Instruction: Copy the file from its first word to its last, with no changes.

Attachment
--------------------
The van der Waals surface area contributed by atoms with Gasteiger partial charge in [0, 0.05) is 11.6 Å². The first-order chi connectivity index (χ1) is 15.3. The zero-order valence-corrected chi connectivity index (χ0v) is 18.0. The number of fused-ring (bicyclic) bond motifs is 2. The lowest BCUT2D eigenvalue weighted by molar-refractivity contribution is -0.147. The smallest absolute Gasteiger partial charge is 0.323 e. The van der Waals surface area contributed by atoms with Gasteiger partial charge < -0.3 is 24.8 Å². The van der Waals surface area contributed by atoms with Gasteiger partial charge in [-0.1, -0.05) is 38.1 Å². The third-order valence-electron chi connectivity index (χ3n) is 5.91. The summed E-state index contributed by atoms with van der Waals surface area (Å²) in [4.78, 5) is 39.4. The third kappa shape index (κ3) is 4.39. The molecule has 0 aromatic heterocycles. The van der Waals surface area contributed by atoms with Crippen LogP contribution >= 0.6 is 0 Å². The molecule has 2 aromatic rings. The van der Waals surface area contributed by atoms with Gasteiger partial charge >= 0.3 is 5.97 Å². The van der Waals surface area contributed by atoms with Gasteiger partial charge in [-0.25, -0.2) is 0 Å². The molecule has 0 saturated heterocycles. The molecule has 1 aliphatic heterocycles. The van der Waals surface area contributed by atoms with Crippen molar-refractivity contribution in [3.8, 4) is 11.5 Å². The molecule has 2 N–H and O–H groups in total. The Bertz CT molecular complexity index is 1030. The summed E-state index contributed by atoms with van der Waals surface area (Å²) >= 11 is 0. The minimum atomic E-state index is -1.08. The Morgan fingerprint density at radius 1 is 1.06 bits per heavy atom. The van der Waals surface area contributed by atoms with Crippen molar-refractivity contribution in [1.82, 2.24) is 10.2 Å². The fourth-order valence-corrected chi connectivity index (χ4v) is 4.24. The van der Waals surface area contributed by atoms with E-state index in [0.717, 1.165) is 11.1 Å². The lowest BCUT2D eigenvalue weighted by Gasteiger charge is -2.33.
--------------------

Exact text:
The van der Waals surface area contributed by atoms with Gasteiger partial charge in [0, 0.05) is 11.6 Å². The first-order chi connectivity index (χ1) is 15.3. The zero-order valence-corrected chi connectivity index (χ0v) is 18.0. The number of fused-ring (bicyclic) bond motifs is 2. The lowest BCUT2D eigenvalue weighted by molar-refractivity contribution is -0.147. The smallest absolute Gasteiger partial charge is 0.323 e. The van der Waals surface area contributed by atoms with Gasteiger partial charge < -0.3 is 24.8 Å². The van der Waals surface area contributed by atoms with Gasteiger partial charge in [-0.1, -0.05) is 38.1 Å². The third-order valence-electron chi connectivity index (χ3n) is 5.91. The summed E-state index contributed by atoms with van der Waals surface area (Å²) in [4.78, 5) is 39.4. The third kappa shape index (κ3) is 4.39. The molecule has 0 aromatic heterocycles. The van der Waals surface area contributed by atoms with Crippen LogP contribution >= 0.6 is 0 Å². The molecule has 2 aromatic rings. The van der Waals surface area contributed by atoms with Gasteiger partial charge >= 0.3 is 5.97 Å². The van der Waals surface area contributed by atoms with Gasteiger partial charge in [-0.25, -0.2) is 0 Å². The molecule has 0 saturated heterocycles. The molecule has 1 aliphatic heterocycles. The van der Waals surface area contributed by atoms with Crippen molar-refractivity contribution in [3.8, 4) is 11.5 Å². The molecule has 2 N–H and O–H groups in total. The Bertz CT molecular complexity index is 1030. The summed E-state index contributed by atoms with van der Waals surface area (Å²) >= 11 is 0. The minimum atomic E-state index is -1.08. The Morgan fingerprint density at radius 1 is 1.06 bits per heavy atom. The van der Waals surface area contributed by atoms with Crippen molar-refractivity contribution in [1.82, 2.24) is 10.2 Å². The fourth-order valence-corrected chi connectivity index (χ4v) is 4.24. The van der Waals surface area contributed by atoms with E-state index in [0.717, 1.165) is 11.1 Å². The lowest BCUT2D eigenvalue weighted by Gasteiger charge is -2.33.